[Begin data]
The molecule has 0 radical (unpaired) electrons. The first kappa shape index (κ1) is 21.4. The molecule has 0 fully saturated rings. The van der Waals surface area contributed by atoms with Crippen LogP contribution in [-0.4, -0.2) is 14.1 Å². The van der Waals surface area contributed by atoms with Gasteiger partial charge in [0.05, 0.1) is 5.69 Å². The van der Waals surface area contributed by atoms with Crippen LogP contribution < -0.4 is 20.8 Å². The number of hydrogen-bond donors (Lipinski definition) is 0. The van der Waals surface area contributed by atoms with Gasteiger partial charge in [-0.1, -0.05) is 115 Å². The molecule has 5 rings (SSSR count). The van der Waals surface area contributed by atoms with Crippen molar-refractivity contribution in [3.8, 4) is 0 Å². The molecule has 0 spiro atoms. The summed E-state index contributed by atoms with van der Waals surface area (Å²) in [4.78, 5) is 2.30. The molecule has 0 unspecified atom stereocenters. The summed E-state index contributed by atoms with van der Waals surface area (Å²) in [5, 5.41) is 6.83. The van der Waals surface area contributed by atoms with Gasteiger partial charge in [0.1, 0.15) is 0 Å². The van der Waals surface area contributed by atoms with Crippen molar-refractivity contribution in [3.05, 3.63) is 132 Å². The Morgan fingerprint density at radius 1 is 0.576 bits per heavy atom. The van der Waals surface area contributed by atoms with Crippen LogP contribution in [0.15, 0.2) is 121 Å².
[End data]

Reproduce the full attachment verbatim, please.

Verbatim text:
The molecule has 0 radical (unpaired) electrons. The first kappa shape index (κ1) is 21.4. The molecule has 0 fully saturated rings. The van der Waals surface area contributed by atoms with Crippen LogP contribution in [-0.4, -0.2) is 14.1 Å². The van der Waals surface area contributed by atoms with Gasteiger partial charge in [0.05, 0.1) is 5.69 Å². The van der Waals surface area contributed by atoms with Crippen LogP contribution < -0.4 is 20.8 Å². The number of hydrogen-bond donors (Lipinski definition) is 0. The van der Waals surface area contributed by atoms with Gasteiger partial charge in [-0.1, -0.05) is 115 Å². The molecule has 5 rings (SSSR count). The van der Waals surface area contributed by atoms with Crippen molar-refractivity contribution in [3.8, 4) is 0 Å². The molecule has 0 spiro atoms. The summed E-state index contributed by atoms with van der Waals surface area (Å²) in [4.78, 5) is 2.30. The molecule has 0 unspecified atom stereocenters. The summed E-state index contributed by atoms with van der Waals surface area (Å²) in [5, 5.41) is 6.83. The van der Waals surface area contributed by atoms with Gasteiger partial charge in [0.1, 0.15) is 0 Å². The van der Waals surface area contributed by atoms with Crippen molar-refractivity contribution in [3.05, 3.63) is 132 Å². The Morgan fingerprint density at radius 1 is 0.576 bits per heavy atom. The van der Waals surface area contributed by atoms with Crippen LogP contribution in [0.15, 0.2) is 121 Å².